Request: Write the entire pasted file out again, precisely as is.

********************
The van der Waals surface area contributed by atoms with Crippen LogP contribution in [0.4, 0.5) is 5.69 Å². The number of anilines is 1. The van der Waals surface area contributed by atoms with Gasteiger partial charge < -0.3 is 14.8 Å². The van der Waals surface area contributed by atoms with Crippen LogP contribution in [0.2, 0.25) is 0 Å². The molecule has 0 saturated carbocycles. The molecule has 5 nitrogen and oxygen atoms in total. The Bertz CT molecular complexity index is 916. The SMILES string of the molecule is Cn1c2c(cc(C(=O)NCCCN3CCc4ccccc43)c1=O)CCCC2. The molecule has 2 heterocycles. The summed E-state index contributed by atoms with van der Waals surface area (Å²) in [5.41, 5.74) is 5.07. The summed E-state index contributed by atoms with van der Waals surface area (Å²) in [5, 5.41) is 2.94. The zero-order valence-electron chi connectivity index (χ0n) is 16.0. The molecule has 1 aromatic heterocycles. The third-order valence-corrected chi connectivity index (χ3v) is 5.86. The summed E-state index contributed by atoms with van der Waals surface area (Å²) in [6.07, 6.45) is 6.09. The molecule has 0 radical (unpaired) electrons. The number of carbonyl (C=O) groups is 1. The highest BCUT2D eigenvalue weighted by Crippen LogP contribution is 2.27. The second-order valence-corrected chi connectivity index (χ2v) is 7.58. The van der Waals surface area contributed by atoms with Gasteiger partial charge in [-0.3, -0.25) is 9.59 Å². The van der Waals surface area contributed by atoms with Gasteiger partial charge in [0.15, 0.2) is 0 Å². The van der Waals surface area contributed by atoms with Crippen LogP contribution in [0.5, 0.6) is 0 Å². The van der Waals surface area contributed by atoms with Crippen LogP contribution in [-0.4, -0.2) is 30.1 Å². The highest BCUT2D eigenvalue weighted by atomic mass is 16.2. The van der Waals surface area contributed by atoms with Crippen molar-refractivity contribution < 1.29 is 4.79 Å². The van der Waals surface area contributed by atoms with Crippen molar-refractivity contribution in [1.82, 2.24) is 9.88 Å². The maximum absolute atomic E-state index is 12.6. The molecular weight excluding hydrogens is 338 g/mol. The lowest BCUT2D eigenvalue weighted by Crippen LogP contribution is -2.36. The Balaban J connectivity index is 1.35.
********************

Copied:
The van der Waals surface area contributed by atoms with Crippen LogP contribution in [0.4, 0.5) is 5.69 Å². The number of anilines is 1. The van der Waals surface area contributed by atoms with Gasteiger partial charge < -0.3 is 14.8 Å². The van der Waals surface area contributed by atoms with Crippen LogP contribution in [0.2, 0.25) is 0 Å². The molecule has 0 saturated carbocycles. The molecule has 5 nitrogen and oxygen atoms in total. The Bertz CT molecular complexity index is 916. The SMILES string of the molecule is Cn1c2c(cc(C(=O)NCCCN3CCc4ccccc43)c1=O)CCCC2. The molecule has 2 heterocycles. The summed E-state index contributed by atoms with van der Waals surface area (Å²) in [5.41, 5.74) is 5.07. The summed E-state index contributed by atoms with van der Waals surface area (Å²) in [5, 5.41) is 2.94. The zero-order valence-electron chi connectivity index (χ0n) is 16.0. The molecule has 1 aromatic heterocycles. The third-order valence-corrected chi connectivity index (χ3v) is 5.86. The summed E-state index contributed by atoms with van der Waals surface area (Å²) in [6.07, 6.45) is 6.09. The molecule has 0 radical (unpaired) electrons. The number of carbonyl (C=O) groups is 1. The highest BCUT2D eigenvalue weighted by Crippen LogP contribution is 2.27. The second-order valence-corrected chi connectivity index (χ2v) is 7.58. The van der Waals surface area contributed by atoms with Gasteiger partial charge in [-0.3, -0.25) is 9.59 Å². The van der Waals surface area contributed by atoms with Gasteiger partial charge in [0.15, 0.2) is 0 Å². The van der Waals surface area contributed by atoms with Crippen LogP contribution in [0.5, 0.6) is 0 Å². The van der Waals surface area contributed by atoms with Crippen LogP contribution in [-0.4, -0.2) is 30.1 Å². The highest BCUT2D eigenvalue weighted by atomic mass is 16.2. The van der Waals surface area contributed by atoms with Crippen molar-refractivity contribution < 1.29 is 4.79 Å². The van der Waals surface area contributed by atoms with Crippen molar-refractivity contribution in [1.82, 2.24) is 9.88 Å². The maximum absolute atomic E-state index is 12.6. The molecular weight excluding hydrogens is 338 g/mol. The lowest BCUT2D eigenvalue weighted by Crippen LogP contribution is -2.36. The Balaban J connectivity index is 1.35.